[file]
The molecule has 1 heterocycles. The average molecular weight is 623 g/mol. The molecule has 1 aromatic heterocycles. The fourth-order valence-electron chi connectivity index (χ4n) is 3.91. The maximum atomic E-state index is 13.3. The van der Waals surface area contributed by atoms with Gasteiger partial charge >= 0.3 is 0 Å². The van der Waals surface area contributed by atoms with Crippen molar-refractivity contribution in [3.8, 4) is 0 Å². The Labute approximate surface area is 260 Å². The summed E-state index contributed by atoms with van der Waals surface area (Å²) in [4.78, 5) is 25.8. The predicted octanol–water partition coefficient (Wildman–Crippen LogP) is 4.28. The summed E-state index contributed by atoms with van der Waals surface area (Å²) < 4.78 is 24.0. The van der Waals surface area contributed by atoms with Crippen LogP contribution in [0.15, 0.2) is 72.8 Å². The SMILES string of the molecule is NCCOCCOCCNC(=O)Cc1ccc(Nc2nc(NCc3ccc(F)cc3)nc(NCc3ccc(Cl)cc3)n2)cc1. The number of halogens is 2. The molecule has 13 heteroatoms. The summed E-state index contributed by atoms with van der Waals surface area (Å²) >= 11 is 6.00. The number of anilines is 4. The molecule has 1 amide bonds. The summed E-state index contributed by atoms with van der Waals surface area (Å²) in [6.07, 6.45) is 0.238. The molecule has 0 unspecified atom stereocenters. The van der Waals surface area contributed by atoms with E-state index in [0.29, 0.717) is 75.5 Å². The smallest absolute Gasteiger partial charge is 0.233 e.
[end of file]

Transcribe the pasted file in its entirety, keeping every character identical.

The molecule has 1 heterocycles. The average molecular weight is 623 g/mol. The molecule has 1 aromatic heterocycles. The fourth-order valence-electron chi connectivity index (χ4n) is 3.91. The maximum atomic E-state index is 13.3. The van der Waals surface area contributed by atoms with Gasteiger partial charge >= 0.3 is 0 Å². The van der Waals surface area contributed by atoms with Crippen molar-refractivity contribution in [3.8, 4) is 0 Å². The Labute approximate surface area is 260 Å². The summed E-state index contributed by atoms with van der Waals surface area (Å²) in [4.78, 5) is 25.8. The predicted octanol–water partition coefficient (Wildman–Crippen LogP) is 4.28. The summed E-state index contributed by atoms with van der Waals surface area (Å²) < 4.78 is 24.0. The van der Waals surface area contributed by atoms with Crippen LogP contribution in [0.15, 0.2) is 72.8 Å². The SMILES string of the molecule is NCCOCCOCCNC(=O)Cc1ccc(Nc2nc(NCc3ccc(F)cc3)nc(NCc3ccc(Cl)cc3)n2)cc1. The number of halogens is 2. The molecule has 13 heteroatoms. The summed E-state index contributed by atoms with van der Waals surface area (Å²) >= 11 is 6.00. The number of anilines is 4. The molecule has 1 amide bonds. The summed E-state index contributed by atoms with van der Waals surface area (Å²) in [6.07, 6.45) is 0.238. The molecule has 0 unspecified atom stereocenters. The van der Waals surface area contributed by atoms with E-state index in [0.29, 0.717) is 75.5 Å². The smallest absolute Gasteiger partial charge is 0.233 e.